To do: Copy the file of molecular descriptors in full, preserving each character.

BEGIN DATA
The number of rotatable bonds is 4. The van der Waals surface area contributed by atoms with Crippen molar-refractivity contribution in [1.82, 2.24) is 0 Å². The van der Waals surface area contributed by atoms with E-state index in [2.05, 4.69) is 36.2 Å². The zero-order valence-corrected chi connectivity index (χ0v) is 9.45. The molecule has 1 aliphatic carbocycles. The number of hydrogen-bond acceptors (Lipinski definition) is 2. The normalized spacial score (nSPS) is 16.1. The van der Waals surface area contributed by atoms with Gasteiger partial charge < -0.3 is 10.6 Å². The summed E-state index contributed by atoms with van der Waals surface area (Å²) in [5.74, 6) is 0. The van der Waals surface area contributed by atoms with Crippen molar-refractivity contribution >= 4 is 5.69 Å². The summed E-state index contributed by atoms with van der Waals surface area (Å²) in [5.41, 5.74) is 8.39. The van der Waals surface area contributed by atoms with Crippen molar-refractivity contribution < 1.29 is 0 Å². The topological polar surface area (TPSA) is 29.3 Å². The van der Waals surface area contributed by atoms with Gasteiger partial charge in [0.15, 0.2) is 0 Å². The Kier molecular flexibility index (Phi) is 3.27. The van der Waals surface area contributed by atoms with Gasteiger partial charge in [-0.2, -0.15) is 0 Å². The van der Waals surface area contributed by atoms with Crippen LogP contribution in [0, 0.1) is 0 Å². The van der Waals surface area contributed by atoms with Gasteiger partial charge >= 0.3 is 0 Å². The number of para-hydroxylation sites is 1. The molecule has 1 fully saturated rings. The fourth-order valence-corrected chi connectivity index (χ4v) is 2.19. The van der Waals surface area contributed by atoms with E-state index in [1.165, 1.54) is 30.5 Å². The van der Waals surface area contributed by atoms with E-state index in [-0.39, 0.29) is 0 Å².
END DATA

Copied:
The number of rotatable bonds is 4. The van der Waals surface area contributed by atoms with Crippen molar-refractivity contribution in [1.82, 2.24) is 0 Å². The van der Waals surface area contributed by atoms with E-state index in [2.05, 4.69) is 36.2 Å². The zero-order valence-corrected chi connectivity index (χ0v) is 9.45. The molecule has 1 aliphatic carbocycles. The number of hydrogen-bond acceptors (Lipinski definition) is 2. The normalized spacial score (nSPS) is 16.1. The van der Waals surface area contributed by atoms with Gasteiger partial charge < -0.3 is 10.6 Å². The summed E-state index contributed by atoms with van der Waals surface area (Å²) in [5.74, 6) is 0. The van der Waals surface area contributed by atoms with Crippen molar-refractivity contribution >= 4 is 5.69 Å². The summed E-state index contributed by atoms with van der Waals surface area (Å²) in [5.41, 5.74) is 8.39. The van der Waals surface area contributed by atoms with Crippen molar-refractivity contribution < 1.29 is 0 Å². The topological polar surface area (TPSA) is 29.3 Å². The van der Waals surface area contributed by atoms with Gasteiger partial charge in [0.15, 0.2) is 0 Å². The Kier molecular flexibility index (Phi) is 3.27. The van der Waals surface area contributed by atoms with Gasteiger partial charge in [-0.2, -0.15) is 0 Å². The van der Waals surface area contributed by atoms with Crippen LogP contribution in [0, 0.1) is 0 Å². The van der Waals surface area contributed by atoms with Gasteiger partial charge >= 0.3 is 0 Å². The number of para-hydroxylation sites is 1. The molecule has 1 fully saturated rings. The fourth-order valence-corrected chi connectivity index (χ4v) is 2.19. The van der Waals surface area contributed by atoms with E-state index in [1.165, 1.54) is 30.5 Å². The van der Waals surface area contributed by atoms with E-state index in [-0.39, 0.29) is 0 Å².